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Jewish community members and other refugee supporters gather in front of Border Force to read ‘A Report on the Banality of Evil’ Melbourne, November 24, 2017.

In solidarity with the refugees and people seeking asylum being detained in both onshore and offshore detention, this morning a group of Jews facilitated a public reading of Hannah Arendt’s ‘Eichmann In Jerusalem: A Report on the Banality of Evil’ in front of the Border Force offices in Docklands.

As journalist and writer, and prisoner in Manus Island, Behrouz Boochani has written: “Manus crisis is the product of a new manifestation of fascism. It’s a mirror to the state of humanity; respect for human values is in crisis. Our resistance and struggle with starvation and thirst aren’t only for refugees; they’re a moral warning to those ppl in Aust. and the world who have brutalized us. Our resistance is built on dignity and genuine respect for difference. We are many different individuals, ethnicities and beliefs all resisting together. Our integrity is power; our moral stance is staring down fascism”

Taking his lead, and the lead of the hundreds of men imprisoned on Manus – as well as those people on Nauru and Christmas Island, and in detention facilities around Australia – the gathering read Arendt’s words to highlight the ways in which evil is banal and can be seen in the actions of all the people involved in detaining these men: the Prime Minister, the Immigration Minister, the Government and Opposition, bureaucrats, logistics workers, builders, jailers, the people who walk past and say nothing, the people who have not yet done enough.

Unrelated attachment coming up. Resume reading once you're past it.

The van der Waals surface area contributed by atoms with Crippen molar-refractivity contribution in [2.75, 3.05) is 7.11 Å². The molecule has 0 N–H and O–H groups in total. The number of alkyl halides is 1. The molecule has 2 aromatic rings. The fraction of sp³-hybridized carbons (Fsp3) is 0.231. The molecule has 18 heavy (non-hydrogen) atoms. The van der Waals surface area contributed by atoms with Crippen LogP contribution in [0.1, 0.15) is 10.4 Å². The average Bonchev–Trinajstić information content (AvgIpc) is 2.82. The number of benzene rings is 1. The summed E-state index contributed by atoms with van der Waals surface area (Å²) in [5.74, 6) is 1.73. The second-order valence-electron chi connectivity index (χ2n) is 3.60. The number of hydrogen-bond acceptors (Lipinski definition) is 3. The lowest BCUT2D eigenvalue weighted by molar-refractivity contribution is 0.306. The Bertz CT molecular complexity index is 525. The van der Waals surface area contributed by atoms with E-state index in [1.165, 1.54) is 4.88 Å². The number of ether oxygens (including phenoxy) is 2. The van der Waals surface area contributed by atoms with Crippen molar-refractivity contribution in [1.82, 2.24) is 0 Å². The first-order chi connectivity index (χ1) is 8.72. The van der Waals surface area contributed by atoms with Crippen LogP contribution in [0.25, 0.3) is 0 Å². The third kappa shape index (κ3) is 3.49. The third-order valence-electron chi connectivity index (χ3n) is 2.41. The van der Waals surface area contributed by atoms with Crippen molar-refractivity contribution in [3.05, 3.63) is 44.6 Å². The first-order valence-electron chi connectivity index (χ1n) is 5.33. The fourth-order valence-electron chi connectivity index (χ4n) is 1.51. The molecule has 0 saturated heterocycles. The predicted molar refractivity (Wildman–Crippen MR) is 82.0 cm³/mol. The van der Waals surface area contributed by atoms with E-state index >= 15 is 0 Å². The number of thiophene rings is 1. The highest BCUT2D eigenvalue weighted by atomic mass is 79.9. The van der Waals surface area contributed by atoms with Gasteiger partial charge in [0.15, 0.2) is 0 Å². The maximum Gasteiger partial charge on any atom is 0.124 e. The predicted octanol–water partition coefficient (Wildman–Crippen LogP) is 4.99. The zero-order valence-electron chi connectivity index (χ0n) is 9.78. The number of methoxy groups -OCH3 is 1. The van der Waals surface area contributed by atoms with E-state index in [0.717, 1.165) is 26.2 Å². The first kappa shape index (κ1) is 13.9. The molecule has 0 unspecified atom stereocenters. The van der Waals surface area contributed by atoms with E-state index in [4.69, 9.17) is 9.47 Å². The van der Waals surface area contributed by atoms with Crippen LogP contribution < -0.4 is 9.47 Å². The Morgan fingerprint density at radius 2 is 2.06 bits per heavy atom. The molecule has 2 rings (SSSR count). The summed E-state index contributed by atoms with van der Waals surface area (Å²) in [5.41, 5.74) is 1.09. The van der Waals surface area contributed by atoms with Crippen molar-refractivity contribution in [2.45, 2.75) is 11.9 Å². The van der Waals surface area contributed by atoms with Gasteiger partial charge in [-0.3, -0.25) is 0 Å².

Arendt writes, “The trouble with Eichmann was precisely that so many were like him, and that the many were neither perverted nor sadistic, that they were, and still are, terribly and terrifyingly normal.” This gathering will read Arendt’s words in order to disrupt that normal.

Sivan Barak, one organiser, said: “yesterday and this morning we witnessed a disaster as – under the direction of the AFP – PNG authorities entered the camp on Manus Island, assaulting some of the men, destroying all of their supplies, forcibly removing many men, and targeting particular men, including Behrouz Boochani. The situation there was already unacceptable, and every day the peril increases.”

Another organiser, Dr Jessica Tavassoli, said: “There is a teaching in the Talmud that ‘you are not obligated to complete the work, but neither are you free to abandon it.’ In that spirit, on the day of Shabbat we are gathering to reflect, draw on Jewish histories and futures, and read aloud Arendt’s text. All those who are not opposing what is done are supporting it. And so we stand here in strident opposition.”

This gathering is reading Arendt’s words in order to convey a clear message to all who work in and for Border Force: The men must be taken from Manus immediately to a safe location where they can be provided with the support to begin rebuilding their lives. They are refugees and people seeking asylum and – as a bare minimum – Australia must abide by its international obligations to them, as established by the Refugee Convention.
Dr Jessica Tavassoli, Sivan Barak, WACA